9. The only substantial question of law' for the consideration, of which those appeals were admitted, is whether on facts and circumstances of the cases, the appellate authority was justified in granting maintenance to the plaintiffs on the ground set out in Clause (g) of Section 18(2) of the Act ?
10. In the circumstances of the case I feel that this is the only question that is required to be considered in these appeals.
11. Attacking the findings of the Courts below the learned Counsel for the appellant mainly made two submissions: His first submission is that without there being any plea for maintenance under Clause (g) and there being no issue and evidence touching that question the Courts below had erred in allowing the plaintiffs' claim under that clause. His second submission is that Clause (g) of sub-section (2) of S. 18 is not at all attracted to the case for the reason that that clause is attracted only to a case not covered by any other clause - Clauses (a) to (f) of that sub-section. He argues that the Courts below, having found against the 1st plaintiff on the question of cruelty and second marriage, the only two grounds on which she had claimed maintenance, were not justified in granting her a decree under Clause (g).
12. On the other hand, learned Counsel for the respondents, supporting the concurrent findings of the Courts below, submitted that the provisions of the Act being of beneficial nature the same and, in particular Section 18 should be construed liberally. In a given case, he argues, even if the plaintiff-wife fails to prove her specific case set-up under any of the clauses -Clauses (a) to (f) of sub-section (2) - she can still press her claim and the Court may consider the same under Clause (g) thereof.
13. Section 18 of the Act reads as follows:
'Maintenance of wife- (1) Subject to the provisions of this section a Hindu wife, whether married before or after the commencement of this Act, shall be entitled to be maintained by her husband during her lifetime;
(2) A Hindu wife shall be entitled to live separately from her husband without forgetting her claim to maintenance-
(a) if he is guilty of desertion, that is to say, of abandoning her without reasonable cause and without her consent or against. her wish, or of willfully neglecting her;
(b) if he has treated her with such cruelty as to cause a reasonable apprehension in her mind that it will be harmful or injurious to live with her husband;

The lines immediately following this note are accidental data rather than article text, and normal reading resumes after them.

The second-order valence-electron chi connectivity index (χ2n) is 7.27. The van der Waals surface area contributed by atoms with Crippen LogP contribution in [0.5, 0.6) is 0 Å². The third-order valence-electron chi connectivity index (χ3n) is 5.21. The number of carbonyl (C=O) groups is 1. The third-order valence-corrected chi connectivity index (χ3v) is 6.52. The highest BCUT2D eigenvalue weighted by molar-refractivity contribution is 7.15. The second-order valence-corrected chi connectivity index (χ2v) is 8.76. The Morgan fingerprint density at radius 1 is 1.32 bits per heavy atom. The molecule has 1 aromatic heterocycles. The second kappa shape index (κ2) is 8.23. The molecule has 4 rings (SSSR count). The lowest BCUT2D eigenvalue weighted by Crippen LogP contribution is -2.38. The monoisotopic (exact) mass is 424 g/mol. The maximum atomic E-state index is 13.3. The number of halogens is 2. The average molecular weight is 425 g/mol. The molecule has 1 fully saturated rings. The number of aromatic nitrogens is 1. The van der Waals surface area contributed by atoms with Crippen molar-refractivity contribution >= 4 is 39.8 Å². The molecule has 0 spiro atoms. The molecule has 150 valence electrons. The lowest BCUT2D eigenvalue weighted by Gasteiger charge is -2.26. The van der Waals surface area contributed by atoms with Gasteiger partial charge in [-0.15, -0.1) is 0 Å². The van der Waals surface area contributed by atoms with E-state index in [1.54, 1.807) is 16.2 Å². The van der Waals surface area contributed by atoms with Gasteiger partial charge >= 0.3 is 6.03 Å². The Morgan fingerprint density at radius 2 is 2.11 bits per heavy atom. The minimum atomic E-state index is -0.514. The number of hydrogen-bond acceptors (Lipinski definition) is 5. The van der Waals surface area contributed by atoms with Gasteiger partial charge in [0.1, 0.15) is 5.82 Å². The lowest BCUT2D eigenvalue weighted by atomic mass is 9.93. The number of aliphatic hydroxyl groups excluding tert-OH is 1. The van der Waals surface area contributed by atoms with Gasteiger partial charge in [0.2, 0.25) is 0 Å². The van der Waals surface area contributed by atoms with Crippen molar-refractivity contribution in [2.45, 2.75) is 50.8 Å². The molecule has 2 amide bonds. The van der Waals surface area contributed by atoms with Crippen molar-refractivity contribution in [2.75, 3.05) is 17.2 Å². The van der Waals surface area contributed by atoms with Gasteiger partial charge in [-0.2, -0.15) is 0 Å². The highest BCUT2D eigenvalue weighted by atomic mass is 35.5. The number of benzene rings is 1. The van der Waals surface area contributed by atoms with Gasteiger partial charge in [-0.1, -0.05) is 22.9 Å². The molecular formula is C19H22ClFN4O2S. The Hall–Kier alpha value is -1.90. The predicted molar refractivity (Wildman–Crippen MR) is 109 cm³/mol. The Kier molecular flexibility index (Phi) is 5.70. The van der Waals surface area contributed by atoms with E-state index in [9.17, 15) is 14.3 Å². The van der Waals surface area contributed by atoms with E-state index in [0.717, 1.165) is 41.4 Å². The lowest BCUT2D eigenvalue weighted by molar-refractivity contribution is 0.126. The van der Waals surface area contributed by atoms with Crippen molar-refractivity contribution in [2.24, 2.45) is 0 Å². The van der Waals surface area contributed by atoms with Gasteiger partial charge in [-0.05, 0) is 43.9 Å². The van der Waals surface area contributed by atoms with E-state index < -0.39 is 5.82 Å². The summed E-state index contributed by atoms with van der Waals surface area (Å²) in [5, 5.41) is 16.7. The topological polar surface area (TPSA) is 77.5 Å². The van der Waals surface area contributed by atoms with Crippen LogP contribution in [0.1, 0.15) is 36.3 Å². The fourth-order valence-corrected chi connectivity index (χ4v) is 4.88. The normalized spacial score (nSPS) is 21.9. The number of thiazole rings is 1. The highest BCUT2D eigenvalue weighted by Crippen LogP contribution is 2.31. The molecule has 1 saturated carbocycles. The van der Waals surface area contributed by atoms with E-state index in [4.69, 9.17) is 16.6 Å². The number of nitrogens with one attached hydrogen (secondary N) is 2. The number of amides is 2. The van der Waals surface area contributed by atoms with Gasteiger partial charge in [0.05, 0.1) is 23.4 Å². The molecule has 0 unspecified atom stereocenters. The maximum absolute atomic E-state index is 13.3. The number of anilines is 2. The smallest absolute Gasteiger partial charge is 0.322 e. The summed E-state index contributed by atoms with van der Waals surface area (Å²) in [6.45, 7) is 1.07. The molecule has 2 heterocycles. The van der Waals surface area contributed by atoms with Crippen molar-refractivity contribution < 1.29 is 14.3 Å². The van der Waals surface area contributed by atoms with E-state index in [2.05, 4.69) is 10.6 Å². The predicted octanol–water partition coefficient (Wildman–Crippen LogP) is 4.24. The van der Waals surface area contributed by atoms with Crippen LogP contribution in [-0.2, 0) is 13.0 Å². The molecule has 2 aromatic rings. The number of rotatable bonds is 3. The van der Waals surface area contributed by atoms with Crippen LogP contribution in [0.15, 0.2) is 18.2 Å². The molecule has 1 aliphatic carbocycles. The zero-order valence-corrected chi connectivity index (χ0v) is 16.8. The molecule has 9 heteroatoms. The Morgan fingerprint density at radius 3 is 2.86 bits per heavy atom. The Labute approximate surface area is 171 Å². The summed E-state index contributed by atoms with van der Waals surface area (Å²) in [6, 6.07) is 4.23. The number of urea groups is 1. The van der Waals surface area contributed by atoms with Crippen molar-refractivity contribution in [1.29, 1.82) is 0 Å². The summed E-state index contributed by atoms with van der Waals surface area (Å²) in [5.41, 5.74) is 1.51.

(c) if he is suffering from a virulent form of leprosy;
(d) if he has any other wife living;
(e) if he keeps a concubine in the same house in which his wife is living or habitually resides with a concubine elsewhere;
(f) if be has ceased to be a Hindu by conversion to another religion;
(g) if there is any other cause justifying her living separately.
'(3) A Hindu wife shall not be entitled to separate residence and maintenance from her husband if she is unchaste or ceases to be a Hindu by conversion to another religion.'
Sub-section (1) of Section 18 is a general rule containing a mandate casting a duty on the husband to maintain his wife. Sub-section (2) provides that thee wife can claim maintenance from her husband even if she lives separately from him in the circumstances enumerated at Clauses (a) to (g), In an appropriate case, even if the claim of the wife does not fall under Clauses (a) to (f), the Court may award maintenance under Clause (g) 'if there is any other cause justifying her living separately'.
14. It is true that the 1st plaintiff's specific case was that her husband having taken Nanjamanni as his wife was living with her. The Munsiff considers this issue at para 13 of this judgment. The contesting parties have let in evidence on this question. Witnesses examined on behalf of the plaintiffs, P. Ws. 1, 2, 4 and 6, gave evidence in sun port of the plaintiffs. On the side of the defendant D. Ws. 1 and 2 gave evidence. Considering the oral evidence the Munsiff says that 'the evidence of D. W. 1, the defendant and D. W. 2, when they say that defendant has not taken any second wife, cannot be accepted on the face of positive evidence of P. Ws. 1, 2, 4 and 6'. He further observes that 'from the evidence I conclude that defendant is now. living in his house with another woman Smt. Nanjamma from 20-3-1974 treating her as his wife. Nanjamma is also having a male child got from the defendant.' It has appeared in the evidence that the plaintiffs were living in the same village with the parents of the 1st plaintiff. Even if the defendant was living with Nanjamanni, treating her as his wife, it cannot be said, within the meaning of Clause (d) of sub-section (2) of Section 18, that he 'has any other wife living. 'Any other wife' means any other legally wedded wife. The personal law governing the parties prohibits a bigamous marriage.